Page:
I’m going to end this as I end all of my blog posts: awkwardly.  I may know more or less how to write, but conclusions are still hard, largely because most of what I write concludes, “for the reasons set forth above, Plaintiffs respectfully request that this Court deny Defendants’ motion.”  So I’ll just sign off and turn it over to anyone who is still reading at this point to explain how wrong I am.

Just as I was about to publish this, the incredible advocate Stella Adams posted this on Facebook:

“Speak up for those who cannot speak for themselves, protect the rights of those who are helpless. Speak out and pronounce a sentence of justice, defend the cause of the wretched and the poor.”  (Proverbs 31:8-9)

Stella – If you’re pro-choice, my apologies for hijacking your post, but this speaks directly to why I think liberals should be pro-life.

7 thoughts on “I’m pro-life

  1. Sporcupine

    I’m with you right through, making us two lawyers on the same track, and I have a hunch that Hillary Rodham Clinton is actually a third.

    Only, I’d underline the “I don’t have a clue” part when it gets to criminalization. My hesitation also includes not wanting to ignore the certainty that other women living other lives will find having a baby so unacceptable that they will find back alley options if well-ordered options are not openly available. It doesn’t sit comfortably to count that in the balance, but it doesn’t sit comfortably to not count it, either.

    I’m sure that I want our politics to focus more on the potential common ground of having many fewer abortions. I’m also sure that six months from now, I won’t have done much of anything to make that happen, which leaves me recognizing something more than hesitation in my approach to this issue.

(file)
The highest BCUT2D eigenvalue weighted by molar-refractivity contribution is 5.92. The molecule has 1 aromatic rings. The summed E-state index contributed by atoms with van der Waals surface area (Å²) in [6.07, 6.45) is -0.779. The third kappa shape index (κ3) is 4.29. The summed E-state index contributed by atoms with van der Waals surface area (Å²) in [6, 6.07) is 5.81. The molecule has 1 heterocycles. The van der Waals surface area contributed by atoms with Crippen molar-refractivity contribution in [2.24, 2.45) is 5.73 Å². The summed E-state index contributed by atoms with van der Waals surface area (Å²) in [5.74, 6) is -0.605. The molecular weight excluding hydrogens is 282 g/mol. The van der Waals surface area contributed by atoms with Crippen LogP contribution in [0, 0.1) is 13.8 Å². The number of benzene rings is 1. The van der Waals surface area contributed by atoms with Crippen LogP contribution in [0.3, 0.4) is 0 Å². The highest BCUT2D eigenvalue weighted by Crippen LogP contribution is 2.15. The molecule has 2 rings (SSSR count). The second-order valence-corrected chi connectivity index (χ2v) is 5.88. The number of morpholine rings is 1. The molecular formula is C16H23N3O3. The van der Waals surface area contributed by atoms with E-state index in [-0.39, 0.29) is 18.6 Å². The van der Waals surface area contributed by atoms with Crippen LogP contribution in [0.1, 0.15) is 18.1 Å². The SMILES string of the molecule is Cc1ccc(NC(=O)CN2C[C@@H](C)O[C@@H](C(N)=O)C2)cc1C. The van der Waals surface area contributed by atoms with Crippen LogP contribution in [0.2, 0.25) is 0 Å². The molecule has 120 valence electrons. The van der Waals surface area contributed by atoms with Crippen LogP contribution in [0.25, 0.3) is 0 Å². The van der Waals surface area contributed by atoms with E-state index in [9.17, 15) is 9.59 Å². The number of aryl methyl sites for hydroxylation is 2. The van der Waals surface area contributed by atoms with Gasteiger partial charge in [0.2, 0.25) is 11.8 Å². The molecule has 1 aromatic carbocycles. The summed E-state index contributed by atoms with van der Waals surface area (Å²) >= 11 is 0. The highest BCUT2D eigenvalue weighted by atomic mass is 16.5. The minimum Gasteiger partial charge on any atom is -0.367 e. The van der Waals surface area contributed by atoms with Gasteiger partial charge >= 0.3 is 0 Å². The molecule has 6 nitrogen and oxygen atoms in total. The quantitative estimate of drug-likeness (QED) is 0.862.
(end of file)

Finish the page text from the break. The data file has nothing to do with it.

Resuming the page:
Like

    Reply
  2. Marsha Katz

    Hi Amy,

    I won’t challenge your choice to be pro-life/anti-abortion, but I would like to share something I learned many years ago in Anatomy class while in Nursing School at the University of Michigan.
    When an egg is fertilized, it has potential to turn into a child, but only if it implants in the uterine wall, because that’s the only way it will be properly nourished and have the room to grow. If it implants in the tubes (ectopic) or outside the uterus somehow, there is no chance of a term pregnancy, and a great chance of harm to the woman. Every month millions of menstruating women have millions of fertilized eggs pass from their bodies because they have not implanted in the uterus for one reason or another. I have always wondered if folks who believe life begins at conception understand that millions of fertilized eggs get regularly flushed down toilets, etc., and what they make of that. One reason that the “morning after” pill is good in my opinion is because it simply prevents a fertilized egg from implanting.

    Like

    Reply
  3. Amy Adams

    This is a huuuuge topic, but I’m only going to pick at one part of this position in this comment: your analysis assumes that the pregnancy in question is a healthy, low-risk one with the high likelihood of a healthy, viable infant at the end. This is a comparatively “easy” hypothetical on which to assert a pro-life stance. And as a pro-choicer myself, it’s hard to defend that stance when the stakes are weighted that way–nine-ish months of inconvenience vs. a life.